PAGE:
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Determine which filesystems are currently mounted and which will be mounted at system boot


Be able to determine: * which filesystems are currently mounted, and * which will be mounted at boot time.


The UNIX paradigm "everything is a file" means that almost any device can be mounted to almost any location on the filesystem hierarchy.

At boot time, init(8) mounts devices as shown in the file /etc/fstab, which may be edited by the superuser to add or remove additional boot-time mounts or change their parameters. To see all devices currently mounted on the filesystem, call mount(8) with no arguments.


A typical 'fstab'. Note that the "noauto" option for the entry /dev/acd0 means that init will not attempt to mount the cdrom during bootup, but the CD can be mounted with mount /cdrom by a user with the appropriate privileges.

$ cat /etc/fstab
# Device                Mountpoint      FStype  Options         Dump    Pass#
/dev/ad0s1b             none            swap    sw              0       0
/dev/ad0s1a             /               ufs     rw              1       1
/dev/ad0s1e             /usr            ufs     rw              2       2
/dev/ad0s1d             /var            ufs     rw              2       2
/dev/acd0               /cdrom          cd9660 ro,noauto        0       0

Here is the output of mount(8) for the same system:

/dev/ad0s1a on / (ufs, local, soft-updates)
devfs on /dev (devfs, local)
/dev/ad0s1e on /usr (ufs, NFS exported, local, soft-updates)
/dev/ad0s1d on /var (ufs, local, soft-updates)
devfs on /var/named/dev (devfs, local)

Mount here gives a couple of details not visible in the system fstab --- one is the existence of devfs(5), the "device file system", which occurs twice here because this system runs named(8) in a "sandbox" (chrooted) environment. The other is the fact that /usr is exported as a Network File System. In this case, you might wish to call showmount(8) to see if anyone is connected to your exported file system before you umount(8) it or call shutdown(8). (Network mounts are introduced in section Configure data to be available through NFS.)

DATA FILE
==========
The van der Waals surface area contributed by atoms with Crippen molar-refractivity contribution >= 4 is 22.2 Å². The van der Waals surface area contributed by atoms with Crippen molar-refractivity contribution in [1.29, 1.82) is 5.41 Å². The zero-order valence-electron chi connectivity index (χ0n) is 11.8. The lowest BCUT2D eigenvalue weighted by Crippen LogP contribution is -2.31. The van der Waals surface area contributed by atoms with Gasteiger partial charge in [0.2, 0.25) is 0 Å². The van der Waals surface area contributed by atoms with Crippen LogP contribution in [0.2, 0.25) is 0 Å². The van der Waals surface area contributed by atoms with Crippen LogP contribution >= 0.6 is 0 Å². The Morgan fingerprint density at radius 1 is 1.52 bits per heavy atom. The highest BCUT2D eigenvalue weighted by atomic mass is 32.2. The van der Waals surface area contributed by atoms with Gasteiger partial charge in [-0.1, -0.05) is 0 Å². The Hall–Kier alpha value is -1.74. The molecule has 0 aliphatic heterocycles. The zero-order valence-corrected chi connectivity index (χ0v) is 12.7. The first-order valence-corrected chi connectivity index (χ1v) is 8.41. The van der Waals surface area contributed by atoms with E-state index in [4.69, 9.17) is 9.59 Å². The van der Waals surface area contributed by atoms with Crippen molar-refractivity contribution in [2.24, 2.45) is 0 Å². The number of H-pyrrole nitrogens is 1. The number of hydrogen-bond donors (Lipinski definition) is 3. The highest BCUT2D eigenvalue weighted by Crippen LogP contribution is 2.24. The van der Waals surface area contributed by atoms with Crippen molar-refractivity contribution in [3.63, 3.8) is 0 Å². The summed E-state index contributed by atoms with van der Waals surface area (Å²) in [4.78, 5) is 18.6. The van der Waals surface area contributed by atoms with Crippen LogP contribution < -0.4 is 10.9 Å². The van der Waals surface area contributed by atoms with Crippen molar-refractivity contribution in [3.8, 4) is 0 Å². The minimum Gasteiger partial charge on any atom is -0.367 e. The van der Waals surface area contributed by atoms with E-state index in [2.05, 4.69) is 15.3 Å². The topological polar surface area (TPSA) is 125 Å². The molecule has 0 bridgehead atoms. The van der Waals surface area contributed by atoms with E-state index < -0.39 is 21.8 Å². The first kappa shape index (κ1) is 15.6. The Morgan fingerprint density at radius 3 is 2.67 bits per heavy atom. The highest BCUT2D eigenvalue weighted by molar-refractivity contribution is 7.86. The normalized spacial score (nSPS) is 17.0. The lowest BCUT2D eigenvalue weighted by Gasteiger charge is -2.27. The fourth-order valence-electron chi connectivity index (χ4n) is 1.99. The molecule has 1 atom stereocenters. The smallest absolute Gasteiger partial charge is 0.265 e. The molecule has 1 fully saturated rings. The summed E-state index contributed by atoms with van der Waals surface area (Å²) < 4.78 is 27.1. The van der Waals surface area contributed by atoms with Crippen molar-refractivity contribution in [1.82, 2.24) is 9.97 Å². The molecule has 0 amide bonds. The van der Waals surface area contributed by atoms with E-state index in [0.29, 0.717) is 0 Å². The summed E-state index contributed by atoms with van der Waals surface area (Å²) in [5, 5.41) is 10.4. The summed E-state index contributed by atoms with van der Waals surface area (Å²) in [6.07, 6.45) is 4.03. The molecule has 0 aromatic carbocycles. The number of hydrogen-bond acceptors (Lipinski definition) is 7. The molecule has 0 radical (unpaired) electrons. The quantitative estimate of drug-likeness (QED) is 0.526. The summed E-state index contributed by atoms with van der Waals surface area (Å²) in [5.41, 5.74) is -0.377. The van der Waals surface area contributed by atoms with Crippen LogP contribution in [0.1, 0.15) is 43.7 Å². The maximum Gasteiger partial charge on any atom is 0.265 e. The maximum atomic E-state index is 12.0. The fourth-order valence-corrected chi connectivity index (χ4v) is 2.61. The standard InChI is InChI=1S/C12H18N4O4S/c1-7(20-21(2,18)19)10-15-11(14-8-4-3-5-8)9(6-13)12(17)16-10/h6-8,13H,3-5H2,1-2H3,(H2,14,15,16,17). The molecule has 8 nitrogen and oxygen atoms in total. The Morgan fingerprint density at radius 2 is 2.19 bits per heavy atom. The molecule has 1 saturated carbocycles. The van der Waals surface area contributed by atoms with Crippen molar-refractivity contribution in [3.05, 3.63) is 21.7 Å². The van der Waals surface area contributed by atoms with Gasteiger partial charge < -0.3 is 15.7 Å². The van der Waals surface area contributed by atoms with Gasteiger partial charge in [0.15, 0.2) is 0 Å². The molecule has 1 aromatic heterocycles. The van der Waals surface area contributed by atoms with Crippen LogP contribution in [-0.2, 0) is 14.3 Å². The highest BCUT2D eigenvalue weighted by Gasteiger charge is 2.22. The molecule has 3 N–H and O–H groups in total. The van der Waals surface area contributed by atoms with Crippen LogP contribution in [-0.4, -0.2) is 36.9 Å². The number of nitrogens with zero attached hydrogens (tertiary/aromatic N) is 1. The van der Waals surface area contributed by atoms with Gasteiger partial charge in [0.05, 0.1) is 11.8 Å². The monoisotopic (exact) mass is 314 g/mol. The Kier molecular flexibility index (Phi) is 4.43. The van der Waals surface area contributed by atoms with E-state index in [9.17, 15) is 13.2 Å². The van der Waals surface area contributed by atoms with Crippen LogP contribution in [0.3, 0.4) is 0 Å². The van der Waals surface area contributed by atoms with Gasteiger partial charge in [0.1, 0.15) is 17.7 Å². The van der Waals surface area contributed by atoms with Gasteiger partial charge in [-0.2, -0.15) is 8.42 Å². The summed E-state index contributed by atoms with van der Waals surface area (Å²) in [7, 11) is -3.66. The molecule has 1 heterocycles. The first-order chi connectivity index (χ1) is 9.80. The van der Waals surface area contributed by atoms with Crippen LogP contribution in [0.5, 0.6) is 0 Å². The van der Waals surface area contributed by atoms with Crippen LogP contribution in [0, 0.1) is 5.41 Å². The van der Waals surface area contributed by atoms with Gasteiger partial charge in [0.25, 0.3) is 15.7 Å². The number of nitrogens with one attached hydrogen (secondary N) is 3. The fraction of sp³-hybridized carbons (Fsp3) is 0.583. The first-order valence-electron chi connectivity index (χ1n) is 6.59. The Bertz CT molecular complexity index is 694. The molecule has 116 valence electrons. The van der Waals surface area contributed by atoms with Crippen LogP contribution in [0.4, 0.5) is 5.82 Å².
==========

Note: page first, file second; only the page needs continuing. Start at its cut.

The 'df' tool can also show mounted filesystems:

$ df -m 
Filesystem 1M-blocks Used Avail Capacity Mounted on /dev/wd0a 1008 23 934 2% / /dev/wd0f 4032 10 3820 0% /var /dev/wd0e 15121 1541 12823 10% /usr /dev/wd0g 10081 500 9076 5% /home kernfs 0 0 0 100% /kern

The -t switch for df can be used to specify or exclude some filesystems. To exclude, prefix the filesystem name with "no", such as "noffs" or "noprocfs". For example, on DragonFly- and NetBSD:

$ df -t nfs
Filesystem  1K-blocks   Used    Avail Capacity  Mounted on
office:/pub  20644846 858522 18134738     5%    /pub

$ df -t noffs
Filesystem  512-blocks      Used     Avail Capacity  Mounted on
kernfs               2         2         0   100%    /kern

More details on df are covered in Determine disk capacity and which files are consuming the most disk space.

Practice Exercises

  1. Compare the output of mount on your system(s) with the output shown above.

  2. If the machine isn't "mission-critical", try removing the "noauto" option above and rebooting the system with the optical drive empty. What do you predict will happen? What actually happens? (Note that you might want to have a backup copy of /etc/fstab stored somewhere in the root of your filesystem if you try this.)

  3. What is a quick "one-liner" to get everything "back to normal" if mount shows only the following (when you expect 3 or 4 filesystems)?

# mount
/dev/ad0s1a on / (ufs, local, read-only)

More information

mount(1), df(1), fstab(5)

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